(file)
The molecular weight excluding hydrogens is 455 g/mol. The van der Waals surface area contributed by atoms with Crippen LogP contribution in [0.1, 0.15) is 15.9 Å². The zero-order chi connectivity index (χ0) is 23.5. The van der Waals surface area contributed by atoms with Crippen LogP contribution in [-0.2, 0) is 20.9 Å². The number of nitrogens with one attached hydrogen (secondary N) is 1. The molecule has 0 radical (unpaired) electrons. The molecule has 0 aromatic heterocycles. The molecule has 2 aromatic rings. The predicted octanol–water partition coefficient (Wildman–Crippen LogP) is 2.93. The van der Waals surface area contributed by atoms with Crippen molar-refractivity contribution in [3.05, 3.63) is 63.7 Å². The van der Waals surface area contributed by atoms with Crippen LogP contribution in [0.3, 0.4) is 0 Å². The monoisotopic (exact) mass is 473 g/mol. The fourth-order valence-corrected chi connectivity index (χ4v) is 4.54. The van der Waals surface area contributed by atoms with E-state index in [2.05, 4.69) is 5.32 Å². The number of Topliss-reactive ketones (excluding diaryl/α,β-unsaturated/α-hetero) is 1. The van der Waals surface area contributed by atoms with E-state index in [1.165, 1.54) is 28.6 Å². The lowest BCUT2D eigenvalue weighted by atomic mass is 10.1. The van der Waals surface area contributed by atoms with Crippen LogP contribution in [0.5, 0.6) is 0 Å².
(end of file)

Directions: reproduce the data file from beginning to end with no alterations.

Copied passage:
The molecular weight excluding hydrogens is 455 g/mol. The van der Waals surface area contributed by atoms with Crippen LogP contribution in [0.1, 0.15) is 15.9 Å². The zero-order chi connectivity index (χ0) is 23.5. The van der Waals surface area contributed by atoms with Crippen LogP contribution in [-0.2, 0) is 20.9 Å². The number of nitrogens with one attached hydrogen (secondary N) is 1. The molecule has 0 radical (unpaired) electrons. The molecule has 0 aromatic heterocycles. The molecule has 2 aromatic rings. The predicted octanol–water partition coefficient (Wildman–Crippen LogP) is 2.93. The van der Waals surface area contributed by atoms with Crippen molar-refractivity contribution in [3.05, 3.63) is 63.7 Å². The van der Waals surface area contributed by atoms with Crippen LogP contribution in [0.3, 0.4) is 0 Å². The monoisotopic (exact) mass is 473 g/mol. The fourth-order valence-corrected chi connectivity index (χ4v) is 4.54. The van der Waals surface area contributed by atoms with E-state index in [2.05, 4.69) is 5.32 Å². The number of Topliss-reactive ketones (excluding diaryl/α,β-unsaturated/α-hetero) is 1. The van der Waals surface area contributed by atoms with E-state index in [1.165, 1.54) is 28.6 Å². The lowest BCUT2D eigenvalue weighted by atomic mass is 10.1. The van der Waals surface area contributed by atoms with Crippen LogP contribution in [0.5, 0.6) is 0 Å².